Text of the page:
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Europe on edge as Nord Stream Russian gas link enters shutdown

Pipes at the landfall facilities of the Nord Stream 1 gas pipeline are pictured in Lubmin, Germany, March 8, 2022. (File photo by Reuters)

The largest single pipeline carrying Russian gas to Germany has been shut down for an annual maintenance which is expected to last ten days, amid fears that the closure may be extended due to the Ukraine conflict.

Operator Nord Stream AG confirmed the shutdown started as planned on Monday and that gas flows would drop to zero a few hours later. Maintenance runs from July 11 to 21. The Nord Stream 1 pipeline transports from Russia 55 billion cubic meters (bcm) a year of gas to Germany under the Baltic Sea.

Europe, however, fears that Moscow may extend scheduled maintenance to further limit European gas supply, throwing plans to fill storage for winter into disarray and intensifying a gas crisis that has triggered emergency measures from European governments and painfully high bills for consumers.

German Economy Minister Robert Habeck has warned that the country should face the possibility that Russia will suspend gas flows through Nord Stream 1 beyond the scheduled maintenance period.

“Based on the pattern we’ve seen, it would not be very surprising now if some small, technical detail is found and then they could say ‘now we can’t turn it on anymore,’” he claimed at an event at the end of June.

“The last few months have shown one thing: Putin knows no taboos. A complete halt to gas supplies through the Nord Stream pipeline cannot therefore be ruled out,” managing director of German industry association Zukunft Gas, Timm Kehler, further claimed.

Kremlin spokesperson Dmitry Peskov, however, rejected claims that Moscow was using oil and gas to exert political pressure, reiterating that the maintenance shutdown was a regularly scheduled event and that no one was “inventing” any repairs. 

In previous years, the annual maintenance period on Nord Stream 1 has lasted about 10-12 days and has finished on time.

It is not uncommon for additional faults to be detected during routine maintenance at pipelines or gas infrastructure and operators can extend outages if necessary.

This is while Russia cut flows to 40 percent of the pipeline’s total capacity last month, citing the delayed return of equipment being serviced by Germany’s Siemens Energy in Canada.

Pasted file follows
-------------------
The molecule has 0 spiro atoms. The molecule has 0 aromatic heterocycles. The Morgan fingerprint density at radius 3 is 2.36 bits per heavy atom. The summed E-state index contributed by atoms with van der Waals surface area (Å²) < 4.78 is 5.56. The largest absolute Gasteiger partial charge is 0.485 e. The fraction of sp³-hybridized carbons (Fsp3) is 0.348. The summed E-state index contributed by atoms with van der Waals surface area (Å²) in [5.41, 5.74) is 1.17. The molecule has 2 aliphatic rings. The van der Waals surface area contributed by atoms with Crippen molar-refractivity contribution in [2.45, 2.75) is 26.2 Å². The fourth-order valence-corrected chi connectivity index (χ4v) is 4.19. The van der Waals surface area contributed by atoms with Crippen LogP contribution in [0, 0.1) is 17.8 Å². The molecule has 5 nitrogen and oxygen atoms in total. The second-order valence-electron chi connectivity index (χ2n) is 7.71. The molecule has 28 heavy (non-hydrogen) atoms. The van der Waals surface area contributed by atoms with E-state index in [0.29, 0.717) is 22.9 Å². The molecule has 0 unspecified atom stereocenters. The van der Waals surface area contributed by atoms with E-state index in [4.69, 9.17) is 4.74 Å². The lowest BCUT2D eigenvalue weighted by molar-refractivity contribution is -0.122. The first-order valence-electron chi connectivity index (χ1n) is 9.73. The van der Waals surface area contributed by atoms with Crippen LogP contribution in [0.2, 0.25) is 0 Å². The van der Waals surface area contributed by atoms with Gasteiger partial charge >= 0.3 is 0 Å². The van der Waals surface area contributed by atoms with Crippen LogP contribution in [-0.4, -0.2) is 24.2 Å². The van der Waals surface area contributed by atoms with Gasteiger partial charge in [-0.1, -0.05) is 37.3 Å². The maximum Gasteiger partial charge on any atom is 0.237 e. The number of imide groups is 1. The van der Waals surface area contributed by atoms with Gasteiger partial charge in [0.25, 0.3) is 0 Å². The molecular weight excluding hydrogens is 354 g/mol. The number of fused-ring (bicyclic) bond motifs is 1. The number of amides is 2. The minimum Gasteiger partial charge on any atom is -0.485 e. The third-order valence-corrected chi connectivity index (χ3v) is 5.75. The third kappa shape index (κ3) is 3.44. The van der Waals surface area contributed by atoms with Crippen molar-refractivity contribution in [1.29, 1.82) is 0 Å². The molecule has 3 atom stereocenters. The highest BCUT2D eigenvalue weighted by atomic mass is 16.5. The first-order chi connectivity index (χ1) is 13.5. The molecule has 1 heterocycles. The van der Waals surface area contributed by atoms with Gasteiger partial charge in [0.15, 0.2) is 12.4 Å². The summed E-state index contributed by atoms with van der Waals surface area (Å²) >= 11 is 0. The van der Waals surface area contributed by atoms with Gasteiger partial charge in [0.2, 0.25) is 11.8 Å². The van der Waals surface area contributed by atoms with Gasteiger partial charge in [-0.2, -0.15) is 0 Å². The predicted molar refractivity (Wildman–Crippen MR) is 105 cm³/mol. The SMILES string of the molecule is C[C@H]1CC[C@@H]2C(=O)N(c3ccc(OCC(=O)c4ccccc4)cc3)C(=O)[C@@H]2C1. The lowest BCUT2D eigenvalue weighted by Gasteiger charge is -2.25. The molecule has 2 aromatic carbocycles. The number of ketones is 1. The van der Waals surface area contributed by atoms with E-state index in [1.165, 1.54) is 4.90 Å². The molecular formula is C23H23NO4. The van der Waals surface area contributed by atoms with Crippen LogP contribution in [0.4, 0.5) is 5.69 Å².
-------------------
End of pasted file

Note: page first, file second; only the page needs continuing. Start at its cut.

Canada announced this weekend that it would return a repaired turbine, while emphasizing that it would continue to expand sanctions against Russia’s energy sector. 

Germany welcomed Canada’s decision to issue a “time-limited and revocable permit” to allow equipment to be returned for the Nord Stream 1 pipeline.

Siemens Energy said it was working on further formal approvals and logistics to have the equipment in place as soon as possible. 

But Ukraine’s energy and foreign ministries expressed deep disappointment over the decision, calling on Ottawa to reverse the decision, claiming that it amounted to adjusting the sanctions imposed on Moscow “to the whims of Russia.”

There are other big pipelines from Russia to Europe. However, flows have gradually been falling as Ukraine shut down one gas transit route in May, accusing Russian forces of interference.

Meanwhile, Russia has cut off gas supplies to several European countries that refused to comply with its demand for payment in the country’s national currency, the ruble.

Economic consequences

Germany, meanwhile, has moved to stage two of a three-tier emergency gas plan, which is one step before the government rations fuel consumption.

It has further warned of a looming recession if Russian gas flows are cut off. The blow to the economy could be 193 billion euros ($195 billion) in the second half of this year, data from the VBW industry association of the state of Bavaria showed last month.

“The abrupt end of Russian gas imports would also have a significant impact on the workforce in Germany ... Around 5.6 million jobs would be affected by the consequences,” said Bertram Brossardt, VWB’s managing director. 

The effects would yet deteriorate further. A total halt would keep European gas prices higher for longer, having already stung industry and households.

Wholesale Dutch gas prices, the European benchmark, have climbed by more than 400 percent since last July, with Dutch Energy Minister Rob Jetten insisting: “If Nord Stream gets cut off, or if Germany loses all its Russian imports, then the effect will be felt on the whole of north-western Europe.”

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